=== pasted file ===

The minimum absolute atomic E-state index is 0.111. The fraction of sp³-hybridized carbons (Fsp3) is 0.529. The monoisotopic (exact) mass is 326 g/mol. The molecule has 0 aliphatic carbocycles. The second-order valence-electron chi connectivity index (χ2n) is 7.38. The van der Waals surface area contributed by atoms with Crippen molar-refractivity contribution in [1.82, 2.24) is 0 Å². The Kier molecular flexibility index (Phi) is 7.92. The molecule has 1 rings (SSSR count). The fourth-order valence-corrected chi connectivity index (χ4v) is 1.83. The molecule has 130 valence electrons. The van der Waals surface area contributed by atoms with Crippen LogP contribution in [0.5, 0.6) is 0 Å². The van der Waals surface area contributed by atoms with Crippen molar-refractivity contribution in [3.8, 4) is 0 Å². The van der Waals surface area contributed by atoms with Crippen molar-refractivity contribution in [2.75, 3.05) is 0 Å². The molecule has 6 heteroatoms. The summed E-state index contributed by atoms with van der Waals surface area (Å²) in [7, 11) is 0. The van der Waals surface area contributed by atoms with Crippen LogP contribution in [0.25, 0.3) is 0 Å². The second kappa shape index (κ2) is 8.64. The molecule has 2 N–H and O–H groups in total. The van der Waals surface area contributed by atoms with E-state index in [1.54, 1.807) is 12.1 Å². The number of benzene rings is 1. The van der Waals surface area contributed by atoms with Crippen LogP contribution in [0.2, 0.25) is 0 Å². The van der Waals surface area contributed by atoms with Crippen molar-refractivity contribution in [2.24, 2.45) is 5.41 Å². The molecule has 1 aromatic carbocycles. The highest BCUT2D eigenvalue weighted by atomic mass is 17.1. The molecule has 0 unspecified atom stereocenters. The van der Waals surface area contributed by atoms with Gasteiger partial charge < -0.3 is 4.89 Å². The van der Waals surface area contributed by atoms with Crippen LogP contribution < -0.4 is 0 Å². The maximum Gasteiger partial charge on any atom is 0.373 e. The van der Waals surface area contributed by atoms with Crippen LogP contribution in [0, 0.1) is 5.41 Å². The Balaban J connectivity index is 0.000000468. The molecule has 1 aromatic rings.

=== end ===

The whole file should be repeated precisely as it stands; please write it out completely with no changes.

The minimum absolute atomic E-state index is 0.111. The fraction of sp³-hybridized carbons (Fsp3) is 0.529. The monoisotopic (exact) mass is 326 g/mol. The molecule has 0 aliphatic carbocycles. The second-order valence-electron chi connectivity index (χ2n) is 7.38. The van der Waals surface area contributed by atoms with Crippen molar-refractivity contribution in [1.82, 2.24) is 0 Å². The Kier molecular flexibility index (Phi) is 7.92. The molecule has 1 rings (SSSR count). The fourth-order valence-corrected chi connectivity index (χ4v) is 1.83. The molecule has 130 valence electrons. The van der Waals surface area contributed by atoms with Crippen LogP contribution in [0.5, 0.6) is 0 Å². The van der Waals surface area contributed by atoms with Crippen molar-refractivity contribution in [3.8, 4) is 0 Å². The van der Waals surface area contributed by atoms with Crippen molar-refractivity contribution in [2.75, 3.05) is 0 Å². The molecule has 6 heteroatoms. The summed E-state index contributed by atoms with van der Waals surface area (Å²) in [7, 11) is 0. The van der Waals surface area contributed by atoms with Crippen LogP contribution in [0.25, 0.3) is 0 Å². The second kappa shape index (κ2) is 8.64. The molecule has 2 N–H and O–H groups in total. The van der Waals surface area contributed by atoms with E-state index in [1.54, 1.807) is 12.1 Å². The number of benzene rings is 1. The van der Waals surface area contributed by atoms with Crippen LogP contribution in [0.2, 0.25) is 0 Å². The van der Waals surface area contributed by atoms with Crippen molar-refractivity contribution in [2.24, 2.45) is 5.41 Å². The molecule has 1 aromatic carbocycles. The highest BCUT2D eigenvalue weighted by atomic mass is 17.1. The molecule has 0 unspecified atom stereocenters. The van der Waals surface area contributed by atoms with Gasteiger partial charge < -0.3 is 4.89 Å². The van der Waals surface area contributed by atoms with Crippen LogP contribution < -0.4 is 0 Å². The maximum Gasteiger partial charge on any atom is 0.373 e. The van der Waals surface area contributed by atoms with Crippen LogP contribution in [0, 0.1) is 5.41 Å². The Balaban J connectivity index is 0.000000468. The molecule has 1 aromatic rings.